In this case, Defendant seeks immunity from Plaintiff's tort claims under section 11-46-9(1)(m), which states that:

(1) A governmental entity and its employees acting within the course and scope of their employment or duties shall not be liable for any claim:
....
(m) Of any claimant who at the time the claim arises is an inmate of any detention center, jail, workhouse, penal farm, penitentiary or other such institution, regardless of whether such claimant is or is not an inmate of any detention center, jail, workhouse, penal farm, penitentiary or other such institution when the claim is filed....

Miss. Code Ann. § 11-46-9(1)(m); see Def.'s Mem. Supp. Mot. Dismiss [47] at 3.

Plaintiff argues that this exception is inapposite because: (1) the deceased was not an "inmate, " but a "pretrial detainee, " when the injuries occurred; (2) Defendant's employees acted with "reckless disregard"; and (3) section 11-46-9(1)(m) is unconstitutional. Pl.'s Resp. [53] at 4.

1. "Inmate" Status

Plaintiff first argues that section 11-46-9(1)(m) should not apply to pretrial detainees. The Mississippi Supreme Court expressly rejected that argument in Liggans v. Coahoma County Sheriff's Department, 823 So.2d 1152, 1155 (Miss. 2002) and Love v. Sunflower County Sheriff's Department, 860 So.2d 797, 801 (Miss. 2003). See also Jones v. City of Jackson, 203 F.3d 875, 881 (5th Cir. 2000). Plaintiff fails to acknowledge this binding precedent.

2. Reckless Disregard

Plaintiff also argues that Defendant's employees "acted with reckless disregard of the safety and well being [sic] of [the deceased], " and therefore section 11-46-9(1)(c) precludes immunity. Pl.'s Resp. [53] at 3. Again, the Mississippi Supreme Court has twice rejected this very argument, holding that section 11-46-9(1)(c) does not trump section 11-46-9(1)(m), because the exceptions are listed in the disjunctive. Liggans, 823 So.2d at 1156; Love, 860 So.2d at 801-02.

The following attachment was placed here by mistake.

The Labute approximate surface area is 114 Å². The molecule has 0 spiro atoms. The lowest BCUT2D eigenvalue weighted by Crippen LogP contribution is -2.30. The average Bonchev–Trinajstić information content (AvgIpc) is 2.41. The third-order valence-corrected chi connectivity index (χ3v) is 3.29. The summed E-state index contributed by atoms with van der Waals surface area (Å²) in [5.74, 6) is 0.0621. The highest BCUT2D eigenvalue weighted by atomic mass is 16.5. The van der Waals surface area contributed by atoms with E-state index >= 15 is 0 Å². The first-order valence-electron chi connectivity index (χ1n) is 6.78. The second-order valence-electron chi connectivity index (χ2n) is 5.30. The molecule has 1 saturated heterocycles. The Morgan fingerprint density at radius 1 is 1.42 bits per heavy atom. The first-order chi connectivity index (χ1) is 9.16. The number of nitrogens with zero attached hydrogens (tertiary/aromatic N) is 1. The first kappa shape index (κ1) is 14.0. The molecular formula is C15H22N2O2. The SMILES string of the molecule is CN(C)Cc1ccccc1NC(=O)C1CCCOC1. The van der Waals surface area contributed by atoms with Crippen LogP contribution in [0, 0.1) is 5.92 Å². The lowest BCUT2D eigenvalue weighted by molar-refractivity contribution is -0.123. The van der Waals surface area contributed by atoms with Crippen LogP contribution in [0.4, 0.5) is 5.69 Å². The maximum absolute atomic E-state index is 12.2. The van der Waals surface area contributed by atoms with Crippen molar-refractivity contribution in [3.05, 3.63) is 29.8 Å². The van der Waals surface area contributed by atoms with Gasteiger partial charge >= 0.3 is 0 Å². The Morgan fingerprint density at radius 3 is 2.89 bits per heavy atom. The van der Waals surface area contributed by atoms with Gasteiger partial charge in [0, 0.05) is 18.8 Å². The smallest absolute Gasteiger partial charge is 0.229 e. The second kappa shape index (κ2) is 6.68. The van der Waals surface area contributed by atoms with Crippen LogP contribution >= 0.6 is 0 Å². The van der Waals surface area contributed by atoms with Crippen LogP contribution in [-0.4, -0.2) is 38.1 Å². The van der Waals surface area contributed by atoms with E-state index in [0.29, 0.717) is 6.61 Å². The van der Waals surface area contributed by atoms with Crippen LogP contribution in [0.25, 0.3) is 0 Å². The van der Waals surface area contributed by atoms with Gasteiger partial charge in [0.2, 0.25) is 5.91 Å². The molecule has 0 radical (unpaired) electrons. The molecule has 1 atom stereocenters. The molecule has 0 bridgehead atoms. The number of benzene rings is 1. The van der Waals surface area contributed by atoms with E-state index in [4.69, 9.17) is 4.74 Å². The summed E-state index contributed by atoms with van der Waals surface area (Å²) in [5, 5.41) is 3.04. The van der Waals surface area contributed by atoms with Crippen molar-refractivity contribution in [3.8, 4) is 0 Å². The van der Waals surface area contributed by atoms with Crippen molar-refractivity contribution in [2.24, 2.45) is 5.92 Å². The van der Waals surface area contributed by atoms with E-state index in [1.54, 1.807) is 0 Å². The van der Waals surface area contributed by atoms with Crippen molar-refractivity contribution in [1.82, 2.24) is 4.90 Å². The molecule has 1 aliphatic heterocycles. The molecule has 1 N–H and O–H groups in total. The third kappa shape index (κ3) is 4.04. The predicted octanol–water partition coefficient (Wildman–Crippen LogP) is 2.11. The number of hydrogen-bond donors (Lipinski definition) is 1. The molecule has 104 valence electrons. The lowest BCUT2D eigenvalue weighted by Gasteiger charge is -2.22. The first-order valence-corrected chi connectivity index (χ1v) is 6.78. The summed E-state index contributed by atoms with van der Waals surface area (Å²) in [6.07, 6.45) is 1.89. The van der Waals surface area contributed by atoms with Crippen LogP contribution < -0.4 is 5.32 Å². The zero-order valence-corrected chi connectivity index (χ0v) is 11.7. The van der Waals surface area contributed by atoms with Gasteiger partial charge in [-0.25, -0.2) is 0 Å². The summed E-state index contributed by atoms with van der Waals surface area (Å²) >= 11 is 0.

3. Constitutionality

Plaintiff finally suggests that section 11-46-9(1)(m) is unconstitutional. A party challenging the constitutionality of a Mississippi statute must "prove unconstitutionality beyond a reasonable doubt." State v. Bd. of Levee Comm'rs for the Yazoo-Miss. Delta, 932 So.2d 12, 19 (Miss. 2006) (quoting Cities of Oxford, Carthage, Louisville, Starkville and Tupelo v. Ne. Electric Power Ass'n, 704 So.2d 59, 65 (Miss. 1997) (internal quotation marks omitted)). And a statute is presumed constitutional unless it "directly conflict[s] with the clear language of the constitution." Id. at 20 (quoting PHE, Inc. v. State, 877 So.2d 1244, 1247 (Miss. 2004)) (internal quotation marks omitted).

Plaintiff has not indicated which language of which constitution is in "direct conflict" with section 11-46-9(1)(m). Pl.'s Resp. [53] at 2. Rather, Plaintiff relies on Lang v. Bay St. Louis/Waveland School District, 764 So.2d 1234, 1240 (Miss. 1999) and Justice McRae's dissent in Love, in which he questioned the constitutionality of the MTCA. Love, 860 So.2d at 802 (McRae, J., dissenting).

Simply put, Lang has nothing to do with the constitutionality of section 11-46-9(1)(m), McRae's observations in dissent were just that, and the Mississippi Supreme Court has expressly upheld the constitutionality of section 11-46-9(1)(m). Wallace v. Town of Raleigh, Miss., 815 So.2d 1203, 1207 (Miss. 2002); see also Phillips v. Monroe Cnty., Miss., 311 F.3d 369, 376 n.2 (5th Cir. 2002) (holding that plaintiff waived argument but noting that it appears to lack merit).[2]

B. Punitive Damages

Plaintiff offers no substantive rebuttal to Defendant's arguments for dismissal of the punitive-damages claims. Hinds County is immune from such claims under section 11-46-15(2). Therefore, no claims for punitive damages have been properly pleaded.

IV. Conclusion

The Court has considered all of the parties' arguments. Those not specifically addressed would not have changed the outcome. Defendant's Motion [46] is granted, and all state-law and punitive-damages claims are dismissed. Plaintiff shall notify the Court within 10 days of the entry of this Order whether the remaining federal claims in the member case can be dismissed as duplicative of the claims in the lead case.

SO ORDERED.